work," Sad- denied having such weapons; but Ameri-
ca and Britain have accused it of hiding
specific evi- banned arms.
usation was President Bush and other U.S. offi-
ng, spokes- cials have threatened to attack Iraq and
ional Atom- topple Saddam's regime if it does not
ar arm of the eliminate all weapons of mass destruc-
tion as required by U.N. resolutions
reject any adopted after the Iraqi invasion of
rk for any Kuwait in 1990.
irect infor- In his speech, Saddam accused Amer-
vernment," ica of trying to force U.N. inspectors to
icy's head- exceed their legitimate duties. The Unit-
ed States has been the strongest advo-
ering intelli- cate of having Iraqi scientists questioned
ence for the outside their country about Baghdad's
weapons programs - a step Saddam's
Department regime has resisted.
Magnet used in new
brain surgery method
Demetrius Lopes snaked a thin wire
with a tiny magnet on its tip into an
artery in Paul Kelsey's groin and
threaded it all the way up into his brain.
Aided by a helmet-shaped magnet
hung over Kelsey's head, Lopes guided
the wire through twists and turns deep
in the brain, finally reaching swollen
blood vessels that were giving the
Chicago man double vision. A few
squirts of glue to seal off the excess
blood flow, and Lopes pulled the wires
back out - surgery done.
Normally, curing Kelsey's disorder
would require operating through a
hole drilled in his skull. But doctors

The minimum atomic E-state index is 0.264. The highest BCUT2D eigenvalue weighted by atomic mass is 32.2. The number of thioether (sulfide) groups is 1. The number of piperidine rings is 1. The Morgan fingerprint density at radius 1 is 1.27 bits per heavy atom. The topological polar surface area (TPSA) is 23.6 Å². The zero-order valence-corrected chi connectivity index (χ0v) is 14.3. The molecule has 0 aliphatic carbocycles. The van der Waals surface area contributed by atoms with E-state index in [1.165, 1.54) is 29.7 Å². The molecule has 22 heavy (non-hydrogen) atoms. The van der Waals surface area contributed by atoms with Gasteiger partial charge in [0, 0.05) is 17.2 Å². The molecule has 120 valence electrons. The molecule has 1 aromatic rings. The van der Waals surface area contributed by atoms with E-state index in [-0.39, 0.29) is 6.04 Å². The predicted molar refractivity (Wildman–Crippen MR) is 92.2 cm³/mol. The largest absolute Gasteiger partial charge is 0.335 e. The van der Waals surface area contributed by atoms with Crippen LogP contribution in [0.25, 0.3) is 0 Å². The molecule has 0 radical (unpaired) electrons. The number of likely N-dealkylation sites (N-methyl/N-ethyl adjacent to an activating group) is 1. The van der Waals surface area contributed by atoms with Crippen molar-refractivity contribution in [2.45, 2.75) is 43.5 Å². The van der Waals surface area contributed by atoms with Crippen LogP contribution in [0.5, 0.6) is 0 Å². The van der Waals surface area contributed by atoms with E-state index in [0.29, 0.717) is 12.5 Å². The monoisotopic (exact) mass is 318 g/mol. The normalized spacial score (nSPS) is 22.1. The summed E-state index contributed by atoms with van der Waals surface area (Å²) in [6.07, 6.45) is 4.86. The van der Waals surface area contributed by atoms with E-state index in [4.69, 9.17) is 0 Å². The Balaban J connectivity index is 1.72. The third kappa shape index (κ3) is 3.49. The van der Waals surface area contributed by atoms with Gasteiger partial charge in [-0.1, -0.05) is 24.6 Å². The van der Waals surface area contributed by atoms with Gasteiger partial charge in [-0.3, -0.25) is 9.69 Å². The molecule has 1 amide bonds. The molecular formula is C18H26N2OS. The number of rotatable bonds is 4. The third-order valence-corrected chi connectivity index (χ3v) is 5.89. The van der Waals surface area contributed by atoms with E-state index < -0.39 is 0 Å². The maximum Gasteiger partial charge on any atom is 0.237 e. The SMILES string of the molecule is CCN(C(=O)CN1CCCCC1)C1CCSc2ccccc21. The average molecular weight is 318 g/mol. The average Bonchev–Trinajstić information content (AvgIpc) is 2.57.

now are creating ways to, fix brains
from the inside, no drilling required.
And using magnets as a guide, while
still highly-experimental,,could let
them go into deeper, trickier areas
than ever imagined to treat
aneurysms, strokes and other serious
German plane theft
causes safety review
Officials urged a security review for
small airports yesterday after a man
stole a plane and threatened to crash it
into Frankfurt's financial center, sowing
fear of a terror attack.
Police said the man was a 31-year-
old German who is apparently men-
The man circled the city's skyscrap-
ers Sunday for about two hours before
landing safely at Frankfurt's interna-
He said he wanted to draw attention
to Judith Resnik, a U.S. astronaut
killed in the explosion of the space
shuttle Challenger. The pilot was per-
suaded to land after air traffic con-
trollers arranged a phone conversation
with the astronaut's brother, Charles
Resnik, in Baltimore.
hopes to gain users
Citing a slight dip in the number
of -its passengers last year, Amtrak
said yesterday it will cut coach fares
as much as 25 percent on many of
its. routes nationwide in an effort to.
"With this rollback in fares, we